Comparative Results of Cannabis Use and Fertility Treatments
The results of a new study have surprised researchers, but you should know that men who smoke grass are more likely to have a baby with their partner than those who do not consume, according to a new study surprising . Originally posted on Live Science.
The study, published August 14 in the journal Human Reproduction, involved several hundred couples in fertility treatment by in vitro fertilization (IVF). The researchers found that women are likely to make more miscarriages than women who do not consume them. On the other hand, couples whose male partner consumed were more likely to have a child, compared to couples whose male partner did not consume.
What is the link between smoking cannabis in women and men and the results of IVF?
This result was unexpected, according to the authors, Harvard TH Chan School of Public Health in Boston. The researchers hypothesized that smoking grass would not be linked to fertility outcomes in men or women, as has been the case in previous studies.
But the new result is consistent with the conclusions ofan earlier study led by the same group of researchers. In this study, men who reported having already smoked weed had, on average, a higher sperm count than those who had never eaten.
Nevertheless, new discoveries do not mean that men should start smoking to increase their fertility. Only a small number of participants reported smoking during their fertility treatment, which reduces the strength of the results. At most, they suggest that cannabis may not have a harmful effect on men's fertility, according to the authors. On the other hand, researchers do not think that their findings should be considered as evidence that the herb has a beneficial effect for men who are undergoing fertility treatment.
There is an urgent need for " additional searches to clarify the role of consumption on human reproduction and the health of offspring ", the authors concluded.
Despite increasing use and legalization around the world, scientists know little about the impact of cannabis on fertility. And few studies have focused on both men and women.
DESIGN, SIZE AND DURATION OF THE STUDY
In the new study, the researchers analyzed data from 200 couples who followed fertility treatment at home. Massachusetts General Hospital between 2005 and 2017. The researchers also included data from other 220 women who received fertility treatment but did not have a partner in the study. The study followed 421 women who underwent 730 antiretroviral treatment cycles by participating in a prospective cohort (reproductive health study) in a fertility center between 2004 and 2017. Of these, 200 women (368 cycles) were part of a couple in which the partner also enrolled in the study.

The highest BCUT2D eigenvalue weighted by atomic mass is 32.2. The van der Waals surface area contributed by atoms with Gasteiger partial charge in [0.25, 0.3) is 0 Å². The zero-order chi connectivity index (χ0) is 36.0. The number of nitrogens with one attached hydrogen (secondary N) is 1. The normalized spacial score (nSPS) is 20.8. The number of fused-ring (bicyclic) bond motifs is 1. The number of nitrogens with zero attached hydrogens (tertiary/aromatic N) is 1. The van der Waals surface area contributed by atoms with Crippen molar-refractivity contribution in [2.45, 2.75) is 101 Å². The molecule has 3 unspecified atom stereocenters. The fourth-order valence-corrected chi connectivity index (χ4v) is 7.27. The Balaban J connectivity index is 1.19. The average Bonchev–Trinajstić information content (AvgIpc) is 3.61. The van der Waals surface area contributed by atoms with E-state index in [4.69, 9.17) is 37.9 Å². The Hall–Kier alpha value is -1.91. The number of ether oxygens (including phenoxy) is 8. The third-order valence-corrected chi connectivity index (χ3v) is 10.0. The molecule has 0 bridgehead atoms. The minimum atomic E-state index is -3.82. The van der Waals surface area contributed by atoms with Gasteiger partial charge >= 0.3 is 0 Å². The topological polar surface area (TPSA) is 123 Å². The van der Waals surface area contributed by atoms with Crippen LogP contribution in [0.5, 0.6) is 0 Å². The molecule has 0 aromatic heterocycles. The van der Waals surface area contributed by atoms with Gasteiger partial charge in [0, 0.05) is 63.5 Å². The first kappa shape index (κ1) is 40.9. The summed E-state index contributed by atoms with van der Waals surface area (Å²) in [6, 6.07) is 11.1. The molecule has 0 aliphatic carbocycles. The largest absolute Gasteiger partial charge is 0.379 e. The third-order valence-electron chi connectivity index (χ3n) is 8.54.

Participants were asked if they were currently eating, if they had eaten in the past, or if they had never eaten.
Overall, 44% of women and 61% of men in the study reported having smoked cannabis at some point in their lives. But only 12 women (3%) and 23 men (12%) in the study reported consuming constantly.
Among the small number of women who reported smoking and becoming pregnant during the study, more than 50% experienced a pregnancy loss, compared to only 26% of women who had ever used or had never done so.
This result suggests that weed consumption among women "could be linked to worse outcomes during IVF treatment," according to the authors. But they warn that since very few women in the study currently consume cannabis, it is possible that this discovery was due to chance.
On the other hand, among couples whose male partner was a regular consumer, 48% ended up having a live birth, compared to only 29% of couples whose male partner was a former consumer or who had never used it. The link was maintained even after researchers took into account factors that could affect fertility, including age, ethnicity, body mass index (BMI), history of smoking, coffee consumption, alcohol and cocaine use of participants.
More and more patients are wondering about the effects of cannabis on reproduction, but doctors have had few studies to share when they need to counsel their patients.
"At least once a week, I have patients who question me about the effects of weed on male fertility," says Dr. Neel Parekh, a urologist specializing in male fertility and men's health at home. Glickman Urological & Kidney Institute of Cleveland Clinic. "There is no big answer yet that we can give them."
In this sense, the new study is "a step in the right directionSaid Parekh at Live Science.
However, the new study alone is not enough for doctors to recommend men to smoke before fertility treatment.
Parekh noted that with only 23 men in the study who reported on their current intake, "it's hard to say that weed will improve success rates" with fertility treatments. But Parekh agrees with the authors that, rather than showing an advantage in itself, the study suggests that smoking cannabis may not interfere with the chances of successful fertility treatment when the male partner uses it.
The authors of the study note that their work included couples under fertility treatment and that the results may therefore not apply to couples who are trying to conceive without medical assistance. Indeed, Parekh noted that some forms of IVF use only one sperm to fertilize an egg and that with these treatments, the number of sperm of a man is usually not a significant problem. But when couples try to conceive naturally, the sperm count is higher.
In addition, the new study only focused on smoking: smoking grass and not other forms of consumption.
More in-depth studies are now needed to address this issue, Parekh said, and he expects further research in this area in the coming years.
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